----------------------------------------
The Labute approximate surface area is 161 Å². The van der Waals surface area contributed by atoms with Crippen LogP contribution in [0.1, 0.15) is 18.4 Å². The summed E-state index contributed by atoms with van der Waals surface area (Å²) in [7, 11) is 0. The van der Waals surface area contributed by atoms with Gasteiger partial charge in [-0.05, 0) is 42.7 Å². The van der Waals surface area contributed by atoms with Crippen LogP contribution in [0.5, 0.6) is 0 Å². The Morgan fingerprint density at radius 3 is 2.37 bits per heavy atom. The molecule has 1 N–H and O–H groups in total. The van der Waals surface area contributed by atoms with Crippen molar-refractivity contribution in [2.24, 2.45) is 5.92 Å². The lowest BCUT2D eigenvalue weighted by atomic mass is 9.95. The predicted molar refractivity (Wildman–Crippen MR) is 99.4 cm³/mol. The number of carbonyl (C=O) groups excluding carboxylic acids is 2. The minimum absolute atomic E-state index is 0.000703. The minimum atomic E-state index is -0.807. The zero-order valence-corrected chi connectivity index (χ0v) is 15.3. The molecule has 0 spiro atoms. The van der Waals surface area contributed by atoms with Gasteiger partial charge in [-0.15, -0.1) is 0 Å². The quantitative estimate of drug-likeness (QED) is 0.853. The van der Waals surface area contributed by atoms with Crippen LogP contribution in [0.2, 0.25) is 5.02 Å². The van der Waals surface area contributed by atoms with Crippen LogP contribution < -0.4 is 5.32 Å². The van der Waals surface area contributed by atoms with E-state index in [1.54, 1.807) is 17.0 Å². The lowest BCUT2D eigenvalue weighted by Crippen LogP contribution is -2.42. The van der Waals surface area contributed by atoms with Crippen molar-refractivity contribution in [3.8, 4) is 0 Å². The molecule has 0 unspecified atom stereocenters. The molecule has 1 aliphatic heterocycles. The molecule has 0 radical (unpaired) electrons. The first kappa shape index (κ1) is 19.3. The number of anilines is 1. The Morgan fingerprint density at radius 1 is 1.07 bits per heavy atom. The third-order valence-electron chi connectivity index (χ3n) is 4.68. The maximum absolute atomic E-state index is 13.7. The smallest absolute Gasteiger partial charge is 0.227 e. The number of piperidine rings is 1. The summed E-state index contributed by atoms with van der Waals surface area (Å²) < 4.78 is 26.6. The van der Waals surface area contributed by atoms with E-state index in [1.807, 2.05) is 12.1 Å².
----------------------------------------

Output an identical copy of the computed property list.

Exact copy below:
The Labute approximate surface area is 161 Å². The van der Waals surface area contributed by atoms with Crippen LogP contribution in [0.1, 0.15) is 18.4 Å². The summed E-state index contributed by atoms with van der Waals surface area (Å²) in [7, 11) is 0. The van der Waals surface area contributed by atoms with Gasteiger partial charge in [-0.05, 0) is 42.7 Å². The van der Waals surface area contributed by atoms with Crippen LogP contribution in [0.5, 0.6) is 0 Å². The Morgan fingerprint density at radius 3 is 2.37 bits per heavy atom. The molecule has 1 N–H and O–H groups in total. The van der Waals surface area contributed by atoms with Crippen molar-refractivity contribution in [2.24, 2.45) is 5.92 Å². The lowest BCUT2D eigenvalue weighted by atomic mass is 9.95. The predicted molar refractivity (Wildman–Crippen MR) is 99.4 cm³/mol. The number of carbonyl (C=O) groups excluding carboxylic acids is 2. The minimum absolute atomic E-state index is 0.000703. The minimum atomic E-state index is -0.807. The zero-order valence-corrected chi connectivity index (χ0v) is 15.3. The molecule has 0 spiro atoms. The van der Waals surface area contributed by atoms with Gasteiger partial charge in [-0.15, -0.1) is 0 Å². The quantitative estimate of drug-likeness (QED) is 0.853. The van der Waals surface area contributed by atoms with Crippen LogP contribution in [0.2, 0.25) is 5.02 Å². The van der Waals surface area contributed by atoms with Crippen LogP contribution < -0.4 is 5.32 Å². The van der Waals surface area contributed by atoms with E-state index in [1.54, 1.807) is 17.0 Å². The lowest BCUT2D eigenvalue weighted by Crippen LogP contribution is -2.42. The van der Waals surface area contributed by atoms with Crippen molar-refractivity contribution in [3.8, 4) is 0 Å². The molecule has 0 unspecified atom stereocenters. The molecule has 1 aliphatic heterocycles. The molecule has 0 radical (unpaired) electrons. The first kappa shape index (κ1) is 19.3. The number of anilines is 1. The Morgan fingerprint density at radius 1 is 1.07 bits per heavy atom. The third-order valence-electron chi connectivity index (χ3n) is 4.68. The maximum absolute atomic E-state index is 13.7. The smallest absolute Gasteiger partial charge is 0.227 e. The number of piperidine rings is 1. The summed E-state index contributed by atoms with van der Waals surface area (Å²) < 4.78 is 26.6. The van der Waals surface area contributed by atoms with E-state index in [1.807, 2.05) is 12.1 Å².